When will the Dáil get se­ri­ous about tack­ling scourge of home­less­ness?

Fingal Independent - - OPINION -

DUBLIN City Coun­cil seems to be tak­ing a leaf from the books of the cap­i­tal’s rich­est res­i­dents. Like prof­its of the multi­na­tion­als that helped fuel the surge in house prices and the mil­lion­aire de­vel­op­ers who built the vastly over­priced homes, the coun­cil con­sid­ered a sim­i­lar strat­egy by also mov­ing its home­less ‘off­shore’.

Off the streets and into a cruise liner. Not a lux­ury liner, of course, more a float­ing ghetto for Ire­land’s least for­tu­nate.

At least they’d be off the streets, was the coun­cil’s warped logic. Yes, off the streets and out of sight. And we all know that out of sight means out of mind.

That’s the real crux of the home­less cri­sis and why so lit­tle is be­ing done about it.

It is largely hid­den away – be­hind the closed doors of hos­tels and ho­tels the length and breadth of the county – and many peo­ple ei­ther don’t know its true ex­tent or just don’t care as long as they don’t have to see it for them­selves.

There are ob­vi­ously still many hun­dreds of peo­ple liv­ing rough on the streets but most of Ire­land’s home­less are hid­den away.

An in­vis­i­ble mul­ti­tude of men, women and chil­dren who are cry­ing out for help but who are nei­ther be­ing heard nor lis­tened to.

The na­tion­wide ap­a­thy about the dis­mal fail­ure of our coun­try to take care of its most vul­ner­a­ble has al­lowed our po­lit­i­cal lead­ers to avoid the is­sue.

There are al­ways a few mealy mouthed plat­i­tude’s when­ever the hous­ing cri­sis is men­tioned – a pledge to spend a lit­tle money over the next decade or so – but there has been no tan­gi­ble ac­tion.

That’s as much the pub­lic’s fault as the politi­cians. The only thing the par­ties fear is los­ing power. Home­less­ness should be the great­est po­lit­i­cal is­sue of our time. The Gov­ern­ment needs to know that if it doesn’t deal with the cri­sis, it could find it­self drummed out of the plush lodg­ings of Le­in­ster House.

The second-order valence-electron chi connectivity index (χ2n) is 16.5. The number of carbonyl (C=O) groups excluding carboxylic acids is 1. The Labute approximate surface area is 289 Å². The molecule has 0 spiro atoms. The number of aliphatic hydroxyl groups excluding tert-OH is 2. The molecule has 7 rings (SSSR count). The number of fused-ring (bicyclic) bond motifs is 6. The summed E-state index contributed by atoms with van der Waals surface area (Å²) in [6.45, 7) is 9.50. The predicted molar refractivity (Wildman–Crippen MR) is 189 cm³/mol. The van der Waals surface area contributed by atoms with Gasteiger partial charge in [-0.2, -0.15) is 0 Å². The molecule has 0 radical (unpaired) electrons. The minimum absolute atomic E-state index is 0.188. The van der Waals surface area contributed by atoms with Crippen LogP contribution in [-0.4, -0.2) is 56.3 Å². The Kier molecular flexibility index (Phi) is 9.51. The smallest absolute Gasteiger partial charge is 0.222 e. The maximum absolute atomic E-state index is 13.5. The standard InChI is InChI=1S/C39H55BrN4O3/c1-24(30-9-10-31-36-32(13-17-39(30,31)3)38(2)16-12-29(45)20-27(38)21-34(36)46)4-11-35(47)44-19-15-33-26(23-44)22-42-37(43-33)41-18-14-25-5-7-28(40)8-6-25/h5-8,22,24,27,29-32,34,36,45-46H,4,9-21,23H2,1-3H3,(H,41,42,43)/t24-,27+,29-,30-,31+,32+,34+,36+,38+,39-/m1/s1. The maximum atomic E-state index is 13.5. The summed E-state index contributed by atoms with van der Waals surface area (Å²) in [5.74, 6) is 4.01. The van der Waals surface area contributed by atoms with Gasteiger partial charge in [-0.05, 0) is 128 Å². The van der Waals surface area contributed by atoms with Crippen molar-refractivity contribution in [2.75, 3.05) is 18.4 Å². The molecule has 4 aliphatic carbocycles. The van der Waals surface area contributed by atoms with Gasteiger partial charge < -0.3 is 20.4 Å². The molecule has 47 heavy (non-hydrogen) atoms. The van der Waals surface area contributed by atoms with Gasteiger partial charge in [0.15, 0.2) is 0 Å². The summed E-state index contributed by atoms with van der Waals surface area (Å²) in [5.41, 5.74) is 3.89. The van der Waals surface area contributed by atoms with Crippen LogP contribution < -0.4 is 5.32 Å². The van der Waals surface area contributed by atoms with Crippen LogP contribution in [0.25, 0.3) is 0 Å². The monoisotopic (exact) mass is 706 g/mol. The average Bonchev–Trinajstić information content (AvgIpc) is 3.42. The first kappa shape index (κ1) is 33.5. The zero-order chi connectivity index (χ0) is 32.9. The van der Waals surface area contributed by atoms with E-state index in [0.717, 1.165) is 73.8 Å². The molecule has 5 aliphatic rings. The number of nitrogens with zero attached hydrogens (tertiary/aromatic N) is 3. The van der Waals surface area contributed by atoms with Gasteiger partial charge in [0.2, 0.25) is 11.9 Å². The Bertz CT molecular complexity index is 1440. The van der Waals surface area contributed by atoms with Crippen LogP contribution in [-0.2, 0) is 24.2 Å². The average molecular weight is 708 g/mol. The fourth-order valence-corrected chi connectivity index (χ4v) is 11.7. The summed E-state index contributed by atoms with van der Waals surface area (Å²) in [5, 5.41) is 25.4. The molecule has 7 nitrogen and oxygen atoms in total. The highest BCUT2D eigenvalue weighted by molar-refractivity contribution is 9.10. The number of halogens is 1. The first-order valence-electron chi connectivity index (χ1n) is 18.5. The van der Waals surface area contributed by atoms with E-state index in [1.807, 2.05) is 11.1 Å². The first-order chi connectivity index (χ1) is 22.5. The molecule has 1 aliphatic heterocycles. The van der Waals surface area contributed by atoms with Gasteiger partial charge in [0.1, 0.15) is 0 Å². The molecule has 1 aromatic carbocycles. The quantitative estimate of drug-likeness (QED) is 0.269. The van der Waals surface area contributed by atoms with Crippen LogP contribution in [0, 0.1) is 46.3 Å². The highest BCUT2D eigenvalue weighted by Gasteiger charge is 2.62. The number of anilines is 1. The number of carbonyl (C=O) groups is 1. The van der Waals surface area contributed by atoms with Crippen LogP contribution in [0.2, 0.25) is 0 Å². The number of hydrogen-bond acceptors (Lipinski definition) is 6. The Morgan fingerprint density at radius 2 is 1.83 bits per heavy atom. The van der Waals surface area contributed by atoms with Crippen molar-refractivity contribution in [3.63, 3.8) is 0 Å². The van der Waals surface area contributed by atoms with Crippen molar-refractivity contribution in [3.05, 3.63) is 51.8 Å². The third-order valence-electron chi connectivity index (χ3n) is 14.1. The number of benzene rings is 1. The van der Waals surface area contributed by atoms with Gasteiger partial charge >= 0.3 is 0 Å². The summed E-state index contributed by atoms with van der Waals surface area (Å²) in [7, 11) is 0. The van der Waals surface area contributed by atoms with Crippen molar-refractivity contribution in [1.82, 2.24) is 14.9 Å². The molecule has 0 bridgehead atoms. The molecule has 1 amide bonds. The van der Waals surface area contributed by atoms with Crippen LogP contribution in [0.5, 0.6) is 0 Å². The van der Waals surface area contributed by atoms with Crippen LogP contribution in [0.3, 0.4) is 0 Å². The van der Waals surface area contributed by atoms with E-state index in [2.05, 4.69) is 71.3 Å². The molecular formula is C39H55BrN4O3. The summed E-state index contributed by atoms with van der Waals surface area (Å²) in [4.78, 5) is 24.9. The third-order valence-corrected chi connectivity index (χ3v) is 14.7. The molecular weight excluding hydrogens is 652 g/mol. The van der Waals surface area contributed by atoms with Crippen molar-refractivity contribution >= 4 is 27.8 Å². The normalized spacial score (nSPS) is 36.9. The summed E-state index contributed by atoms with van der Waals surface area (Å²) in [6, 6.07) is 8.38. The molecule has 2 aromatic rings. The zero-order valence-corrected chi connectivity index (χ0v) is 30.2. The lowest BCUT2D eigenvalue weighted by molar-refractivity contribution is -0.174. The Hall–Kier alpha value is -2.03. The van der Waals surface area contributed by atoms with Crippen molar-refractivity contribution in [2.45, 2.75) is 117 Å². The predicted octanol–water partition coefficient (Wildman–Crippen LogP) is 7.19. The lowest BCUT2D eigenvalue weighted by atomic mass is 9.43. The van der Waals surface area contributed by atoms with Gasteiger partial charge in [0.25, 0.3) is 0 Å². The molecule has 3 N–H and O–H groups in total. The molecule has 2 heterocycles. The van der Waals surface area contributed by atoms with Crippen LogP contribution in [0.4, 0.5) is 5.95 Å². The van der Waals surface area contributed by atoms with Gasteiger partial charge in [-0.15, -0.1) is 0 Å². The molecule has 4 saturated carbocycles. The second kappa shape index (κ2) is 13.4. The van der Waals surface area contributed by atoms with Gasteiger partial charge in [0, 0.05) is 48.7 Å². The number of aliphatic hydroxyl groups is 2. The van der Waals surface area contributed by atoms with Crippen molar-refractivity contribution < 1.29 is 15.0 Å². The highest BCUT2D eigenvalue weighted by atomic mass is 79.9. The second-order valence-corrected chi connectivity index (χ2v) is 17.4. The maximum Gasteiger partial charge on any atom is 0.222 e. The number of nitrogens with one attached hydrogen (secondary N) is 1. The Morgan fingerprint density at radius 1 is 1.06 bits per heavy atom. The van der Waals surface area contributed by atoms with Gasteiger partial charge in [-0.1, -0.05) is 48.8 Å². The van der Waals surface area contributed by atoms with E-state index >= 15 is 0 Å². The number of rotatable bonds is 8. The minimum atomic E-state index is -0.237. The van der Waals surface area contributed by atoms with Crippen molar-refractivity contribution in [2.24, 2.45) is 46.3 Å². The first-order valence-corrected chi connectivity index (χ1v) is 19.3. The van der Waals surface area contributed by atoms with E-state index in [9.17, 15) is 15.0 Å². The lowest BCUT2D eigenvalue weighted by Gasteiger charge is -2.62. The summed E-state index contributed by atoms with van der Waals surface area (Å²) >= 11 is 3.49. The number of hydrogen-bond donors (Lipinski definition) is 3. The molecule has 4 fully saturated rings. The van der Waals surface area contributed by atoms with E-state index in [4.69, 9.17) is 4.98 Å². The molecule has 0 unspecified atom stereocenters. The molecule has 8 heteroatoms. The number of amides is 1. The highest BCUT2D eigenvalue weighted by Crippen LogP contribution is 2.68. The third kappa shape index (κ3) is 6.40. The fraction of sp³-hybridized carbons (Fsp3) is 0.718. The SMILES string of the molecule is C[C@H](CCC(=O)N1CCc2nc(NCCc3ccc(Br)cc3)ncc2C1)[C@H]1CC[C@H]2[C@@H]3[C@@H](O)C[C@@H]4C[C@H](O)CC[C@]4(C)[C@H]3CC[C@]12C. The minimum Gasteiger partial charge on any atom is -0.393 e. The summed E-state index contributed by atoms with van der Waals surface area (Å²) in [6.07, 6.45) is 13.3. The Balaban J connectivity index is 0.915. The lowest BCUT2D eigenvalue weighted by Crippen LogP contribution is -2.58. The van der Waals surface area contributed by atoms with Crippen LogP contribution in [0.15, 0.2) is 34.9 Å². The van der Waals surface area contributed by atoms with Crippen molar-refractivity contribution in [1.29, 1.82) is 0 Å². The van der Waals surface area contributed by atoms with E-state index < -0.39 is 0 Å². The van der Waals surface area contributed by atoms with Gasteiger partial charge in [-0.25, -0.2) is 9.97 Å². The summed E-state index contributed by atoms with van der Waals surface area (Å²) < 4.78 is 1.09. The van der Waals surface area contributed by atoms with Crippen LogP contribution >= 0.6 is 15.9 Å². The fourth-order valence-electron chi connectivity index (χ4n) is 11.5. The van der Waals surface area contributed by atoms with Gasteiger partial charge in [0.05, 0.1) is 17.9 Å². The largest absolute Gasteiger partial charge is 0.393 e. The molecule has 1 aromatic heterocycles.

Past ex­pe­ri­ence shows that un­til they re­alise their jobs are ac­tu­ally on the line, Ir­ish politi­cians are no­to­ri­ously slow to act. It’s time to put that fear to good use.

The hous­ing cri­sis needs to be the big­gest is­sue of the next elec­tion and we mustn’t al­low the par­ties dis­tract us from it with prom­ises of tax cuts or other juicy give-aways.

Ei­ther the Gov­ern­ment gets its act to­gether and starts build­ing houses now – not in two or three years time – or we dump them out of of­fice.

No more ex­cuses and no more ma­nip­u­lated hous­ing sta­tis­tics. Deal­ing with the cri­sis will cost money, a lot of it. It’s as sim­ple as that and there is no avoid­ing it.

Last week a young school­girl called Amanda broke hearts when she told RTÉ about the two years – two full years – that she has lived in the same ho­tel room with her fam­ily.

Politi­cians, of course, de­liv­ered their usual empty ex­pres­sions of sym­pa­thy and rolled out a few sta­tis­tics on spend­ing plans.

That’s not much good to Amanda and her fam­ily. They don’t need tea and sym­pa­thy. They, and thou­sands more like them, need a home. Stop talk­ing and get it done.

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